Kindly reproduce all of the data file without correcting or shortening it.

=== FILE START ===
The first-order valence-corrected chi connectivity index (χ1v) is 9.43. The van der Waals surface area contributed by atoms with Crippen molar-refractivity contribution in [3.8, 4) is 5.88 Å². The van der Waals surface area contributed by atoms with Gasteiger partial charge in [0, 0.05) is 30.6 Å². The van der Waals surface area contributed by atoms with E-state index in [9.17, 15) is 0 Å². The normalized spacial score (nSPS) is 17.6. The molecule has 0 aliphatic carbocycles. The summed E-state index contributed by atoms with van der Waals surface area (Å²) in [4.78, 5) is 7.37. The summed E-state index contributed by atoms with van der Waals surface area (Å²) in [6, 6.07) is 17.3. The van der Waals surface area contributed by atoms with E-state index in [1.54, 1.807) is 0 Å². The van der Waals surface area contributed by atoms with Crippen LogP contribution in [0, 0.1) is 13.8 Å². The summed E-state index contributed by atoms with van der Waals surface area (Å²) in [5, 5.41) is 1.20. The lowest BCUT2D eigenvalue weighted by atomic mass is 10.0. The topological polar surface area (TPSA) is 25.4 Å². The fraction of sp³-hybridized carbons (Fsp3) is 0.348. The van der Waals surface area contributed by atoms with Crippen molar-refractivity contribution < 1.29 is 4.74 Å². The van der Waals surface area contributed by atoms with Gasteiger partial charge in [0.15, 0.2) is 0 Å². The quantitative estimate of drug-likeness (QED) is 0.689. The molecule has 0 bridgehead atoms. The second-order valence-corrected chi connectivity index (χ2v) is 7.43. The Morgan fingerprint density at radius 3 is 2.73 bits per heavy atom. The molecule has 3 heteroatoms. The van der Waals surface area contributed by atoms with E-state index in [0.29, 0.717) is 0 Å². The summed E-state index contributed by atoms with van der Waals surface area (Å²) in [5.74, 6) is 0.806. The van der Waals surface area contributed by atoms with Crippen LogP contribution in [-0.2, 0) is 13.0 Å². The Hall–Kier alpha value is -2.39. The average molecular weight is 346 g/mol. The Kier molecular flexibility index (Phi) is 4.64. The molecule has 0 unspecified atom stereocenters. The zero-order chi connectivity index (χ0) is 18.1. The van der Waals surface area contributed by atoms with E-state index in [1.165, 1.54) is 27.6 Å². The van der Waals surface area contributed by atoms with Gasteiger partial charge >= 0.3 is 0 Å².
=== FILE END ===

The first-order valence-corrected chi connectivity index (χ1v) is 9.43. The van der Waals surface area contributed by atoms with Crippen molar-refractivity contribution in [3.8, 4) is 5.88 Å². The van der Waals surface area contributed by atoms with Gasteiger partial charge in [0, 0.05) is 30.6 Å². The van der Waals surface area contributed by atoms with E-state index in [9.17, 15) is 0 Å². The normalized spacial score (nSPS) is 17.6. The molecule has 0 aliphatic carbocycles. The summed E-state index contributed by atoms with van der Waals surface area (Å²) in [4.78, 5) is 7.37. The summed E-state index contributed by atoms with van der Waals surface area (Å²) in [6, 6.07) is 17.3. The van der Waals surface area contributed by atoms with E-state index in [1.54, 1.807) is 0 Å². The van der Waals surface area contributed by atoms with Crippen LogP contribution in [0, 0.1) is 13.8 Å². The summed E-state index contributed by atoms with van der Waals surface area (Å²) in [5, 5.41) is 1.20. The lowest BCUT2D eigenvalue weighted by atomic mass is 10.0. The topological polar surface area (TPSA) is 25.4 Å². The fraction of sp³-hybridized carbons (Fsp3) is 0.348. The van der Waals surface area contributed by atoms with Crippen molar-refractivity contribution < 1.29 is 4.74 Å². The van der Waals surface area contributed by atoms with Gasteiger partial charge in [0.15, 0.2) is 0 Å². The quantitative estimate of drug-likeness (QED) is 0.689. The molecule has 0 bridgehead atoms. The second-order valence-corrected chi connectivity index (χ2v) is 7.43. The Morgan fingerprint density at radius 3 is 2.73 bits per heavy atom. The molecule has 3 heteroatoms. The van der Waals surface area contributed by atoms with E-state index in [0.29, 0.717) is 0 Å². The summed E-state index contributed by atoms with van der Waals surface area (Å²) in [5.74, 6) is 0.806. The van der Waals surface area contributed by atoms with Crippen LogP contribution in [-0.2, 0) is 13.0 Å². The Hall–Kier alpha value is -2.39. The average molecular weight is 346 g/mol. The Kier molecular flexibility index (Phi) is 4.64. The molecule has 0 unspecified atom stereocenters. The zero-order chi connectivity index (χ0) is 18.1. The van der Waals surface area contributed by atoms with E-state index in [1.165, 1.54) is 27.6 Å². The van der Waals surface area contributed by atoms with Gasteiger partial charge >= 0.3 is 0 Å².